Noel Petrie woke up Tuesday morning, flicked on the television, and saw the Pentagon in flames. Her uncle works in the Pentagon.
She sat in her apartment, watching those horrifying images -- the charred bricks, blown-out windows, firemen and rescue workers everywhere, the steady stream of Defense Department employees running away from the raging fires. The television was saying that a hijacked American Airlines plane had crashed into the nation's military headquarters. Petrie thought about her uncle. Where was he?
Petrie, 25, called her father, a former Navy officer. He could make some calls, she figured. He could find out. So she waited and waited. For two hours, maybe three -- it seemed like forever.
Finally, at noon, her father called. Her uncle was safe, he said. "Everything that I saw, I took with a grain of salt," Petrie said. "I was hoping everything was OK."
Soon, Petrie started to worry about something else -- something she'd been planning for, day and night, for several months. Something else, she feared, that might not survive the terrorist attack. As a local organizer involved in the upcoming World Bank-IMF protests, she fretted that just as those hijacked jets had turned skyscrapers into rubble, they had the potential to pulverize the anti-globalization movement's next stop.
Even if the World Bank and International Monetary Fund decide to go ahead with their September meetings in Washington -- a possibility that seemed increasingly doubtful on Wednesday -- all the banners and puppets and bullhorns in the world might not be enough to salvage the planned protests from Tuesday's wreckage.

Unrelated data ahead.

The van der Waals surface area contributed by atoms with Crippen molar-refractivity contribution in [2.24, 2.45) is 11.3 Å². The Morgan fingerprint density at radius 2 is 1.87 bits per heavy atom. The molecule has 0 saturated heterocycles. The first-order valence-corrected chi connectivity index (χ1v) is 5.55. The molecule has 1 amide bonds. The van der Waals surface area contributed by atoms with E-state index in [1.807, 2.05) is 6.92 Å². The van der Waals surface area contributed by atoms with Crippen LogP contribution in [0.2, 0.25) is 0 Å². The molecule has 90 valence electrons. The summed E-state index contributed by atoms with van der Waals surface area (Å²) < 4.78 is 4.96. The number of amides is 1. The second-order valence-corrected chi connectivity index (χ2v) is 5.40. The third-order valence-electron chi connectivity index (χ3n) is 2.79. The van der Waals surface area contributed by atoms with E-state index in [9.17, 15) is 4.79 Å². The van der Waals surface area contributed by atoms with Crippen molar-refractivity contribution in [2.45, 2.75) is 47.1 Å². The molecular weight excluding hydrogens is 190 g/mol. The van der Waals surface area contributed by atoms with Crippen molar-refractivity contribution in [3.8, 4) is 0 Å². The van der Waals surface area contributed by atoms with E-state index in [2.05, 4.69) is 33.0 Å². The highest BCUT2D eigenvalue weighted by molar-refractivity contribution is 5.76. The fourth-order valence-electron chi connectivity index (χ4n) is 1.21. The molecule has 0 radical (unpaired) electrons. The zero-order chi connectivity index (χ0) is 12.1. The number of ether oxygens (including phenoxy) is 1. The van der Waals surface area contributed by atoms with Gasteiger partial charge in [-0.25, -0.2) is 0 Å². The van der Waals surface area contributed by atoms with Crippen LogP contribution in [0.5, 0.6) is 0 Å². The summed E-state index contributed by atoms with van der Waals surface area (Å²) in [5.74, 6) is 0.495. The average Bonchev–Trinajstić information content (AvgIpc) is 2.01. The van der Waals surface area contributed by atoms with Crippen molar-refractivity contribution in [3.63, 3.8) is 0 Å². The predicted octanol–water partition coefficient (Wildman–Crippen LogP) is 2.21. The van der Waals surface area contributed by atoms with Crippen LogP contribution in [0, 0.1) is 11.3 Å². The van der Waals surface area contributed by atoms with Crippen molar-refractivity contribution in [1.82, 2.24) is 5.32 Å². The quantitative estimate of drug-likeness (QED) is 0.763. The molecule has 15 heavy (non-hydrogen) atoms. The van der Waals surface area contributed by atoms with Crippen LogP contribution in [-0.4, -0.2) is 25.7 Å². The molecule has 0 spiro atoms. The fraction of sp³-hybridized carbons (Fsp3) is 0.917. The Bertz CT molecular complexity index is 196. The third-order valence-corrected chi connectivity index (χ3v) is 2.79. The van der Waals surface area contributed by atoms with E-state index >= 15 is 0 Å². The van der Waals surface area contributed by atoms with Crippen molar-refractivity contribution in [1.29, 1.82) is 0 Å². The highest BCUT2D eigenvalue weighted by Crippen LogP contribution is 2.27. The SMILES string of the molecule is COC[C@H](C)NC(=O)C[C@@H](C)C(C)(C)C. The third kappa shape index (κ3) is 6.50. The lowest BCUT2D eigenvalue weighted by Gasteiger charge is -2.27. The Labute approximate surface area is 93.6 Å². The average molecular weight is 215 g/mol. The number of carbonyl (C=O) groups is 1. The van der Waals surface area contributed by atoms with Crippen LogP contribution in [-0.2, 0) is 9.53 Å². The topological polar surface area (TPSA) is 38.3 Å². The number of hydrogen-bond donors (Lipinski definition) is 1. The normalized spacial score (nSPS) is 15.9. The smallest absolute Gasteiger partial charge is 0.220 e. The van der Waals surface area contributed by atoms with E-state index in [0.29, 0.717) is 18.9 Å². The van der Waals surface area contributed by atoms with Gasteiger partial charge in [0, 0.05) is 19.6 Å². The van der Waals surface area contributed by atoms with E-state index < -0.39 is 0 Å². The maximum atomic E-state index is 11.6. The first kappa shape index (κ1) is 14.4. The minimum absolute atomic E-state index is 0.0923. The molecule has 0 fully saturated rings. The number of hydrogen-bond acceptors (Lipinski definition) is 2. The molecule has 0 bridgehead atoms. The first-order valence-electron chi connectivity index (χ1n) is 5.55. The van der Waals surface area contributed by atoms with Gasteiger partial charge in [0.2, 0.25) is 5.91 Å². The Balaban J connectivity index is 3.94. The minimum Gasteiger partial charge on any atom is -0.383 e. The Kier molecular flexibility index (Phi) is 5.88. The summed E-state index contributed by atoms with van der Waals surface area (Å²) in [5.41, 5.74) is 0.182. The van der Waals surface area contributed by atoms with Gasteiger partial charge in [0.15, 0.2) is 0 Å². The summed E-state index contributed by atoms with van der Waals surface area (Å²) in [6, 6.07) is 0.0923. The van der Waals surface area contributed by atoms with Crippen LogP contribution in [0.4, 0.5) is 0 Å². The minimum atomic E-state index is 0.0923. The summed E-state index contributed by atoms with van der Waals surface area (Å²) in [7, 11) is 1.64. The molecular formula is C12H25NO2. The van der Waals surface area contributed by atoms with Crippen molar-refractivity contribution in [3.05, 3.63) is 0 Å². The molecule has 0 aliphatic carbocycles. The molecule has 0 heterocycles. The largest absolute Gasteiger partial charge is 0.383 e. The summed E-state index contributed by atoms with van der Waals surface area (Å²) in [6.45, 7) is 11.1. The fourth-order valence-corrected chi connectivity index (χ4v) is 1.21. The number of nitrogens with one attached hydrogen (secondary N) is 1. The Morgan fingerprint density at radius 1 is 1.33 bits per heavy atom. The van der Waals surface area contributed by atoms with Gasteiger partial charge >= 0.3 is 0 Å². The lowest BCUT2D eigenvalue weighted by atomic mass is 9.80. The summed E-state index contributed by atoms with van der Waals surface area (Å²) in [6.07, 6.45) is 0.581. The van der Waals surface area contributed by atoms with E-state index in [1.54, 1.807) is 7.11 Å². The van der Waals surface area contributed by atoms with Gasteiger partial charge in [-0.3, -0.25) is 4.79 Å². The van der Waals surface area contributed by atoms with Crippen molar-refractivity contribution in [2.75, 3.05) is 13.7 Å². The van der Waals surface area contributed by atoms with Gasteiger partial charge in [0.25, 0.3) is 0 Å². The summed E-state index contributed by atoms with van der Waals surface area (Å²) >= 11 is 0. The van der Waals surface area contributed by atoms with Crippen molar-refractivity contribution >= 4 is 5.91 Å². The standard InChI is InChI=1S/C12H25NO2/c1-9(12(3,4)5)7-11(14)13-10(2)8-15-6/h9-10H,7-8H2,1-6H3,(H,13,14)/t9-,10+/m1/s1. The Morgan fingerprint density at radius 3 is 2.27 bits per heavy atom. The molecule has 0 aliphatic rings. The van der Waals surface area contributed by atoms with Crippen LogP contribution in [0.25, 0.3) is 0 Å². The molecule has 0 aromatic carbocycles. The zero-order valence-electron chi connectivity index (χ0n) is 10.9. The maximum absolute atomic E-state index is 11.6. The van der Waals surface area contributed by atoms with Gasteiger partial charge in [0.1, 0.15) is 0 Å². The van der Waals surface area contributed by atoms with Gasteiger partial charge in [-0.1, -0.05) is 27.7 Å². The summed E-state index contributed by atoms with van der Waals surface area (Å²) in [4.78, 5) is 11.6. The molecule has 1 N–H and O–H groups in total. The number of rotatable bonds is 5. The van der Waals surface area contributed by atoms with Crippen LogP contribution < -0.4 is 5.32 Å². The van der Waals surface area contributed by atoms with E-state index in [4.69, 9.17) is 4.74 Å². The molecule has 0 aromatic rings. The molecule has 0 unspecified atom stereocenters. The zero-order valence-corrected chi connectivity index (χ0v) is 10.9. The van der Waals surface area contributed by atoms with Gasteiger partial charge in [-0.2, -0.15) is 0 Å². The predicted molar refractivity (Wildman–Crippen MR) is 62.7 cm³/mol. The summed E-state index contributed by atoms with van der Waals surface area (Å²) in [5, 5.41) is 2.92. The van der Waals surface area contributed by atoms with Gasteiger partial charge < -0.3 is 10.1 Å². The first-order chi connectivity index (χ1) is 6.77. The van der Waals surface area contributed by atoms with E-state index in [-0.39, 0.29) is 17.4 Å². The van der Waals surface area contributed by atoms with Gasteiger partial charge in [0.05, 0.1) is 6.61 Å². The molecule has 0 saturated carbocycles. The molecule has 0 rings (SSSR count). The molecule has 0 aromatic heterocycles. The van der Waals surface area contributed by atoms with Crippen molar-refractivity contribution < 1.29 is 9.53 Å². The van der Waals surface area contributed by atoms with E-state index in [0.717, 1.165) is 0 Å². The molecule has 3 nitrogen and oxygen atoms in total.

The enthusiasm of many who planned to participate in the protests has suddenly evaporated. The willingness of the American public to even listen to the protesters' message has surely diminished. Impassioned arguments about the depredations of global capitalism sound, for the moment at least, awfully moot.
Petrie sensed the inchoate beginnings of all these thoughts on Tuesday, and she didn't know quite what to do. Already feeling ill and stuck at home, she couldn't get onto the Internet. Her phone line was tied up all morning connecting with family members, not fellow activists. "I think right now, it's up in the air," she said of the protests.
The anti-globalization listserves -- the bulletin boards that offer soapboxes and gossip and camaraderie -- felt like collective wakes. Activists' moods ranged from anger at the TV networks for perceived Arab-baiting to sorrow for the victims, for the surging gas prices, for their own movement's potential to run out of fuel. "Who is watching Fox ... what the hell is happening in Afghanistan ... have the hawks already started their dubious offensive?" asked one activist. "I'll bet it was those black-clad anarchists that did it," joked another.
In the open-letter missives, there was a distinct sense of retreat: "I feel sad for so many people right now, including those who have spent so much time and money trying to organize this protest. Ugh."
One message even praised the bombing of the Pentagon. Not a good thing for a movement that is worried about provoking even more police scrutiny.
In fact, by Tuesday afternoon, law enforcement officials were already forecasting doom for the activists' plans. The terrorist attack, speculated G.G. Neill, chairman of the D.C. Fraternal Order of Police, would have an influence on the way the protests would be handled.